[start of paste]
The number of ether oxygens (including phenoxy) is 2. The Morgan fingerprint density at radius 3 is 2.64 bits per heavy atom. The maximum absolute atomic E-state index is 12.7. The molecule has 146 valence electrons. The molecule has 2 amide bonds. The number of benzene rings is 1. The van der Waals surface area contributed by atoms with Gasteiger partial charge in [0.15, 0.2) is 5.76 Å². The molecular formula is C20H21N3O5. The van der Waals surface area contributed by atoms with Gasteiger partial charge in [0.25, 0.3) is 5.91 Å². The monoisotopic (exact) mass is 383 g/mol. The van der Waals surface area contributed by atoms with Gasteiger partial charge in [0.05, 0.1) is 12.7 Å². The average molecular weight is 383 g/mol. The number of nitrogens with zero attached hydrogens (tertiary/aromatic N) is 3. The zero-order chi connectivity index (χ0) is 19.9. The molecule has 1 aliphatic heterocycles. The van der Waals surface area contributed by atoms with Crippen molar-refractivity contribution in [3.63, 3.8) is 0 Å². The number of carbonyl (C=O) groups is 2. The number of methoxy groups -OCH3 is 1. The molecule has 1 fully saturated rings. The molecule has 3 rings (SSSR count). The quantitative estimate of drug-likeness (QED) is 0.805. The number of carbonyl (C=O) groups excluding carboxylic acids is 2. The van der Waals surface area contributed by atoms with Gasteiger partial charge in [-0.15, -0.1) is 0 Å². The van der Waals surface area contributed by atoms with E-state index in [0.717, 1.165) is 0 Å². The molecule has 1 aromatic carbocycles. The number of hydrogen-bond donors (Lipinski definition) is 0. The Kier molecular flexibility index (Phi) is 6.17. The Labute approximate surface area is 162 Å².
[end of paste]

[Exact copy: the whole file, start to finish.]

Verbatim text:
The number of ether oxygens (including phenoxy) is 2. The Morgan fingerprint density at radius 3 is 2.64 bits per heavy atom. The maximum absolute atomic E-state index is 12.7. The molecule has 146 valence electrons. The molecule has 2 amide bonds. The number of benzene rings is 1. The van der Waals surface area contributed by atoms with Gasteiger partial charge in [0.15, 0.2) is 5.76 Å². The molecular formula is C20H21N3O5. The van der Waals surface area contributed by atoms with Gasteiger partial charge in [0.25, 0.3) is 5.91 Å². The monoisotopic (exact) mass is 383 g/mol. The van der Waals surface area contributed by atoms with Gasteiger partial charge in [0.05, 0.1) is 12.7 Å². The average molecular weight is 383 g/mol. The number of nitrogens with zero attached hydrogens (tertiary/aromatic N) is 3. The zero-order chi connectivity index (χ0) is 19.9. The molecule has 1 aliphatic heterocycles. The van der Waals surface area contributed by atoms with Crippen molar-refractivity contribution in [3.63, 3.8) is 0 Å². The number of carbonyl (C=O) groups is 2. The number of methoxy groups -OCH3 is 1. The molecule has 1 fully saturated rings. The molecule has 3 rings (SSSR count). The quantitative estimate of drug-likeness (QED) is 0.805. The number of carbonyl (C=O) groups excluding carboxylic acids is 2. The van der Waals surface area contributed by atoms with Gasteiger partial charge in [-0.15, -0.1) is 0 Å². The van der Waals surface area contributed by atoms with E-state index in [0.717, 1.165) is 0 Å². The molecule has 1 aromatic carbocycles. The number of hydrogen-bond donors (Lipinski definition) is 0. The Kier molecular flexibility index (Phi) is 6.17. The Labute approximate surface area is 162 Å².